The student is prompted to repeat after a recording. If the pronunciation doesn’t match, the computer gives feedback and prompts the student again. Basically, this is the (dramatically) improved language lab – the lab that can fit in your pocket.


Apps like Rosetta Stone, ELSA Speak, and many others are very good at teaching pronunciation by using speech recognition to identify mistakes. This opens horizons to the people who cannot afford language courses, feel like they need more than lessons can offer – or prefer their learning bite-sized.


Implementing Voice Recognition in Education


With voice technology showing good results in a classroom setting, implementation is the next logical step.


Luckily, voice processing doesn’t require specialised equipment. A regular computer is all you need. Software, on the other hand, needs to be installed, and most of it is heavily licensed.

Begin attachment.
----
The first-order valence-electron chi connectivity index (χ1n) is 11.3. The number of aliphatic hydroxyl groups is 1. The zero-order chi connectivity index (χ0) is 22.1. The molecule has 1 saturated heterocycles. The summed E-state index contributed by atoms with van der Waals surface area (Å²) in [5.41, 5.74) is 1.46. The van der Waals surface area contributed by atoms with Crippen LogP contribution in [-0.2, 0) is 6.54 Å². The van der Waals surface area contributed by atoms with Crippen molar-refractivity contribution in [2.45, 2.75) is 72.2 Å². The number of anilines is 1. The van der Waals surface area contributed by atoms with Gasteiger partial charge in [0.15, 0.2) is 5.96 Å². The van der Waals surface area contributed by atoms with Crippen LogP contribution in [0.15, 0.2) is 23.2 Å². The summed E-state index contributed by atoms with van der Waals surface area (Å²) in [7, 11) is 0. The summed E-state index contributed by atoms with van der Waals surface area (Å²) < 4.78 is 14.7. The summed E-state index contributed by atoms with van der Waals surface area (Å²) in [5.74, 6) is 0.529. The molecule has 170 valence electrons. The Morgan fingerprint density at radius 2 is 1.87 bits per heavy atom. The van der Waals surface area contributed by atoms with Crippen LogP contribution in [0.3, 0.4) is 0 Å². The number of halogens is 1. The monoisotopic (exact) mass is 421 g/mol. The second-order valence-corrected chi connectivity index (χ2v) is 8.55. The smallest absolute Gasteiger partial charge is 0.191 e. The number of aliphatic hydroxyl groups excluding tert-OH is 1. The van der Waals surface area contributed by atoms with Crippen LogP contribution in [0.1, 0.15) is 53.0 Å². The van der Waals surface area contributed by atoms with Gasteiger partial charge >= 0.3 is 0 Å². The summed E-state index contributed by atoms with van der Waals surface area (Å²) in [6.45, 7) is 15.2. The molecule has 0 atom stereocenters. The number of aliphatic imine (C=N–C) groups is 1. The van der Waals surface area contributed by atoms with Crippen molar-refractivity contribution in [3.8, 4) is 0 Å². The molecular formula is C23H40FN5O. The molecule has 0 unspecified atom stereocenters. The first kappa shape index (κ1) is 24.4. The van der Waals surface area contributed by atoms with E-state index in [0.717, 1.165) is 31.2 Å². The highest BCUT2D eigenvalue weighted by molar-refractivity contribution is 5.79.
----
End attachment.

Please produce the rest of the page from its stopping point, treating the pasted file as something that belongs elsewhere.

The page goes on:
At this stage, awareness is the real challenge. Free licences for schools and universities, special learning programs, and voice technology options for disabled students would become far more accessible if teachers and learners knew about and asked for them.


Raising awareness about voice technology in education is an important task. As a company developing speech-to-text note-taking solutions, we hope more people experience the advantages voice technology can offer. To learn more about us, visit the Senstone homepage.

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7 Tips for Work From Home Productivity

Maintaining productivity while working from home can be a challenge for many. This is especially true if you’re not used to remote work and don’t have the experience of tackling some specific WFH issues like the lack of set-in-stone schedule or social media distractions.


In this article we aim to give you a crash course on how to best handle working from home.


The pro tips below are going to focus on your efficiency and getting things done without burning out.